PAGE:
Now in her 80s, Dawn Fraser is a four-time Olympic gold medalist and a legend in her native Australia. Being one of the star swimmers in Melbourne (1956), Rome (1960), and Tokyo (1964), she has a resume most would-be mermaids would give a fin for. She even gained a bit of notoriety when, during the Tokyo Olympiad, she was arrested for stealing a flag from the entrance to the Emperor's Palace. As reports, the international incident ended on the best possible note: The charges were dropped, the emperor gave her the flag as a gift, and there were warm fuzzies all around.

But Fraser's life wasn't all awards and accomplishments. By the time she competed in Tokyo, she had survived two rapes, had thoughts of suicide, endured domestic violence, and was reeling from the fact she had been behind the wheel in a car accident that killed her mother just eight months earlier (via Yahoo! Sport). 

Complicating things further, Fraser was kept in the dark about her culpability in her mother's death. In the days after the accident, her family said her mother died of a heart attack and not the accident itself. As she related to the Sydney Morning Herald in 2004, it was not until 2001, when Fraser was writing an autobiography, that she learned the truth. At a training camp in 2019, she finally confronted the memory fully. "I burst out that I was driving the car that killed my mother," Fraser said. "Everyone burst into tears and I cried with them. It got me over some sort of hurdle. I'd just locked it up inside of me."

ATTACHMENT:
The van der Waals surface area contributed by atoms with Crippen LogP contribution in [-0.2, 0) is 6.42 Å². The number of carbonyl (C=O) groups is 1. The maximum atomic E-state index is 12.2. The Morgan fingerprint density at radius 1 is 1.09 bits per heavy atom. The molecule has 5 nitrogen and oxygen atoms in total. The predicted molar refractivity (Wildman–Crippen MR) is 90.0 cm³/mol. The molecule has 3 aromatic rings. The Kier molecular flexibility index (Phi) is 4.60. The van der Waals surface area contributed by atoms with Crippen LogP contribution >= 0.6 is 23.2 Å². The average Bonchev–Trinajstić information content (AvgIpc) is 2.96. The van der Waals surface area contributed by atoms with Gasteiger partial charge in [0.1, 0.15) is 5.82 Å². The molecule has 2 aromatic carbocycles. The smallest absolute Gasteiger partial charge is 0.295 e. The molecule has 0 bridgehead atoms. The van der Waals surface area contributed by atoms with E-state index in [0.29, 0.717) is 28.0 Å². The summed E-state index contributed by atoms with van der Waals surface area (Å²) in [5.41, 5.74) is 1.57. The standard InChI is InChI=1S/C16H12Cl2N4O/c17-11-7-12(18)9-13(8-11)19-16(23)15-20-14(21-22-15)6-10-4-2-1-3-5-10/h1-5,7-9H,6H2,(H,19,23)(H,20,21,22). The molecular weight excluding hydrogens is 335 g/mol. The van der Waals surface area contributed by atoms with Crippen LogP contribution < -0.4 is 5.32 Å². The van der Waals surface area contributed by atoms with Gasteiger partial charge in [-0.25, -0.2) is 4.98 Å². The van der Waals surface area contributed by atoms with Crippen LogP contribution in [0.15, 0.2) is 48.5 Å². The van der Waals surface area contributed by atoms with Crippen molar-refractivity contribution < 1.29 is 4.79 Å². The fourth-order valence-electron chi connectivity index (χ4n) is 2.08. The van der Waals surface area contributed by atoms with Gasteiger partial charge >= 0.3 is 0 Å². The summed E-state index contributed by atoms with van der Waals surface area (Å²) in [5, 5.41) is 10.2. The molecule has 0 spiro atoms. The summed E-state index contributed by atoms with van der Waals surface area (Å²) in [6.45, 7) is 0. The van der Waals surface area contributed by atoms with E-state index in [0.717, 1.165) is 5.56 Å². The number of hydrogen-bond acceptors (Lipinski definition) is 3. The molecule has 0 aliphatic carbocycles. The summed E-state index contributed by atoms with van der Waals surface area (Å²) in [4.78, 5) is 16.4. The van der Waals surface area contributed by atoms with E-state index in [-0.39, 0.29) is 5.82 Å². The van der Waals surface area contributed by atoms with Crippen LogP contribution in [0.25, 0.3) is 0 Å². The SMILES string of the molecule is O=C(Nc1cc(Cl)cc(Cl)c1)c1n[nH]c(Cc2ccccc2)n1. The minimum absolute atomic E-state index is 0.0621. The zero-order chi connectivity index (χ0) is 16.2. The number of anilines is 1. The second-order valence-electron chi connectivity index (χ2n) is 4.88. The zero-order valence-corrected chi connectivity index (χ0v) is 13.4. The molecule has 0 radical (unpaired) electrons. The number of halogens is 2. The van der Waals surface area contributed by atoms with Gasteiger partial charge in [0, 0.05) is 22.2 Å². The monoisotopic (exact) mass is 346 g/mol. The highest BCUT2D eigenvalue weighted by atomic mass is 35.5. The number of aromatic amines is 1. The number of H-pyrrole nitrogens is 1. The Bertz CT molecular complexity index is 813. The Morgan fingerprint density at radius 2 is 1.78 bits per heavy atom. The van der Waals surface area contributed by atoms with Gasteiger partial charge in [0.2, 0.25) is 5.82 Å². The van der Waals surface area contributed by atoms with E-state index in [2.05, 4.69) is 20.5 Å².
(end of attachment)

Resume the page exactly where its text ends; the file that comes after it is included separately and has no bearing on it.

Fraser is now the elder statewoman of her sport in Australia, and has served in Parliament.

Betty Robinson fought her way out of a coma

According to, a young Betty Robinson found herself missing the train to school, so she ran after it and caught up. Her biology teacher was on the same train, and recognized her remarkable running speed. With a little training, Robinson was on a boat to the Amsterdam Olympics that year. TeamUSA details how the 16-year-old ran a world-record time of 12.2 seconds in the 100-meter to win the gold. Amsterdam was the first Olympiad in which women competed in track and field, making Robinson the first female runner to medal at the Olympics. This is what she should be known for.

Instead, she may go down in history for a plane crash. As recounted by STSTWMedia, in 1931 Robinson took a ride with her cousin in his biplane. At around 2,000 feet up, the plane stalled, nosedived, and crashed. Rescuers thought Robinson, who had been severely injured with a broken arm, shattered leg, and a gash to the head, was dead. The undertaker realized that she was in a coma and hurried her to the hospital. The Evening American reported "Lying almost paralyzed on a cot, Betty Robinson today fought to win the hardest race she ever ran — a race in which the Grim Reaper was pacing her."

Robinson spent 11 weeks recuperating, much of it unconscious. Yet this is one of the great Olympic comebacks; as Wbur recounts, Robinson rehabilitated herself back into running form. She could no longer crouch into the stocks, so she trained for the 4x100 relay in the 1936 Berlin Olympiad. And when the Germans dropped the baton in mid-race, she took home her second gold.